A childhood hero of mine passed away recently: Sheriff John.
Emmy Award-winning "Sheriff" John Rovick — bedecked in a crisp khaki uniform, sheriff's badge and khaki Stetson — hosted a daily cartoon show for kids on KTTV (Channel 11) throughout the 1950s and '60s.
I started watching his 5:30 p.m. show, "Cartoon Time," in 1952 at the age of 7.
The following year KTTV introduced the midday (11:30 a.m. to 12:30 p.m.) "Sheriff John's Lunch Brigade." It was geared for 4- and 5-year-olds.
I watched "Lunch Brigade" whenever I was home from school with the flu. Sheriff John showed cool cartoons, like "Crusader Rabbit" and "Porky Pig" — never those primitive 1930s "Felix the Cat" episodes.
Every day on "Lunch Brigade" he'd read a long list of kids' names who were celebrating birthdays. He'd sometimes include a personal message, like, "You have a present waiting for you under your bed," or, "Remember to eat your vegetables." The advice always carried special weight because it emanated from Sheriff John.
The highlight of the program was the singing of Sheriff John's birthday jingle after the names were read:
"Put another candle on my birthday cake / We're gonna bake a birthday cake / Put another candle on my birthday cake / I'm another year old today."
By the fall of 1958, "Sheriff John's Lunch Brigade" was much too infantile for this sophisticated ninth-grader and his buddies, Tom Rudd and Jim Jakes (names have been changed to protect the innocent). We were 13.
Sometime that fall, Jim celebrated his 14th birthday. Rudd and I plotted a practical joke. It took considerable preparation for two slightly obtuse 13-year-olds.
Three weeks before the birthday, we wrote a letter to Sheriff John asking him to read Jim's name during the birthday segment of his show. We signed the missive "Mrs. Jakes," and further requested that he please tell "little Jimmie not to forget to drink his milk."
On the day of Jim's birthday, the three of us got passes from school to eat lunch at my home.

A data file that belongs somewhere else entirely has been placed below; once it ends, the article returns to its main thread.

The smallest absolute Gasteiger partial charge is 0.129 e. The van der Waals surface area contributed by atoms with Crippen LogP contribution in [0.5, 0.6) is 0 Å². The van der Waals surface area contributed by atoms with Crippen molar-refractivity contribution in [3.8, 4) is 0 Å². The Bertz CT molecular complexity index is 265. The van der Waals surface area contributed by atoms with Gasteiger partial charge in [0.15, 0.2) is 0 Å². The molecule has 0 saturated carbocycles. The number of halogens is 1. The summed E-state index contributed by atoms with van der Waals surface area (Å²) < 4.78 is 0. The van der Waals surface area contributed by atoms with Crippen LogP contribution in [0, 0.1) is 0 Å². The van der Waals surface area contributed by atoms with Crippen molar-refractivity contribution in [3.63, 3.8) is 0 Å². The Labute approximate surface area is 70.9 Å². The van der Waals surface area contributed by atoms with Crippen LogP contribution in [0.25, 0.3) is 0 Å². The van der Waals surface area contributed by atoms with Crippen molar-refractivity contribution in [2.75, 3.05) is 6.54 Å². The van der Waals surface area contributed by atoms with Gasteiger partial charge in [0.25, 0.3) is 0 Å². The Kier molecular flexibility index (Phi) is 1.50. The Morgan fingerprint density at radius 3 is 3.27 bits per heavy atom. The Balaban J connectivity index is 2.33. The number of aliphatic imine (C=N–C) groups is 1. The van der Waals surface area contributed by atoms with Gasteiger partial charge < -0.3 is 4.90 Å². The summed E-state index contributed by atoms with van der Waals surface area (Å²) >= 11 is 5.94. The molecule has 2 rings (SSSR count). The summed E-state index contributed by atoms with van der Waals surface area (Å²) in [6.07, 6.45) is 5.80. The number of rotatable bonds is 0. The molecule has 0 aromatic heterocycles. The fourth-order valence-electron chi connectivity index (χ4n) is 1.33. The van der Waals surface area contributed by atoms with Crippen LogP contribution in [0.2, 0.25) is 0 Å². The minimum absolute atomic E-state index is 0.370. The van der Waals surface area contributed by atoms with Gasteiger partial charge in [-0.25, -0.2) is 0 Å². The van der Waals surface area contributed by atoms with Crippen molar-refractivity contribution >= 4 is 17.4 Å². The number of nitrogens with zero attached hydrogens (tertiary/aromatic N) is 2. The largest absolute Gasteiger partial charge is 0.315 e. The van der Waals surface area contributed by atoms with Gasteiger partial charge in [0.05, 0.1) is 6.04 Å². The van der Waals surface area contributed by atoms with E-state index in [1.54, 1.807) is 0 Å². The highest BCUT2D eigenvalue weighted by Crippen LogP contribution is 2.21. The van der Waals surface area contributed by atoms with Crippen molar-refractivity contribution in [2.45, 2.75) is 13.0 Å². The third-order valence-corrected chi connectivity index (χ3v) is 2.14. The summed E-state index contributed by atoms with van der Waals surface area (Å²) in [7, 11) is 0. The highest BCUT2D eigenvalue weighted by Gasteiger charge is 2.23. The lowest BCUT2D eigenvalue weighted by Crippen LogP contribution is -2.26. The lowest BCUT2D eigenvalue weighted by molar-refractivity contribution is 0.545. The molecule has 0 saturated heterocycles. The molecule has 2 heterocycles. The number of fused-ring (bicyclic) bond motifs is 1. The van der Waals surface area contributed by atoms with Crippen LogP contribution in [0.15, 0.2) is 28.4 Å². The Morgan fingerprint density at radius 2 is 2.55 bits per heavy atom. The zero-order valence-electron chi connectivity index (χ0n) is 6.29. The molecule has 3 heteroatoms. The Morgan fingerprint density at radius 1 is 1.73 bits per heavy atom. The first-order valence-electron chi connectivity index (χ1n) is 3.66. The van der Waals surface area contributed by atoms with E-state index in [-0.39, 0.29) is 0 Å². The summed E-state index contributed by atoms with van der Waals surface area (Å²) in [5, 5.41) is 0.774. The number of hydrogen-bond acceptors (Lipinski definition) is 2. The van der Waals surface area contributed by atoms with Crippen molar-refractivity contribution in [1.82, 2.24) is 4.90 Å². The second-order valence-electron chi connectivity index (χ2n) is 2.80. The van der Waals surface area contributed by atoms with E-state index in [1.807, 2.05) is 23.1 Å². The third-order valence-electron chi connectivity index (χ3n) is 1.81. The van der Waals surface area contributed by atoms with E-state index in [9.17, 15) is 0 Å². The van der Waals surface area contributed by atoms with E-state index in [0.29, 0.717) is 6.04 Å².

We rode our bikes 10 minutes to my house and got there in time to bound through the door and turn on the TV.
I told the guys it would be a hoot to watch "Lunch Brigade" as we ate the sandwiches my mom had prepared.
Jim seemed to think the idea rather lame, but Tom and I stifled giggles because we knew what was about to happen. We arranged our TV trays in front of us, and soon Sheriff John commenced reading the birthday greetings.
He covered perhaps a couple of dozen names before finally getting to the one that mattered.
"A happy fourth birthday," Sheriff John read from his script, "to Jimmie Jakes of Costa Mesa." He then looked earnestly into the camera. "Don't forget to drink your milk, Jimmie."
Three-and-a-half seconds of unadulterated rhapsodic euphoria!
Tom and I leapt from our seats and howled with delight (at that time, as I recall, our culture was yet to introduce the ritual of the well executed "high-five"). We guffawed our heads off.
Jim remained in his chair holding his sandwich just below his chin, his mouth agape. He was stupefied.
He could take comfort from the fact that all of our friends were in school at that moment so no one had personally witnessed the landmark stunt except the three of us and several thousand preschoolers.
Minutes later, after consuming birthday cake my mom had made, we rode our bikes back to Costa Mesa High School. Tom and I felt like geniuses, having pulled off the greatest hoax since the "Piltdown Man." We couldn't wait to tell our friends.
Fortunately, "4-year-old Jimmie Jakes" eventually recovered. But the joke got bigger with the passing of each high school year. By the time we were seniors, the stunt had achieved legendary status — at least in our minds!
Reading John Rovick's obituary brought back warm memories.
Who could ever forget the classic line we fed him so long ago: "Don't forget to drink your milk, Jimmie"?
JIM CARNETT lives in Costa Mesa. His column runs Tuesdays.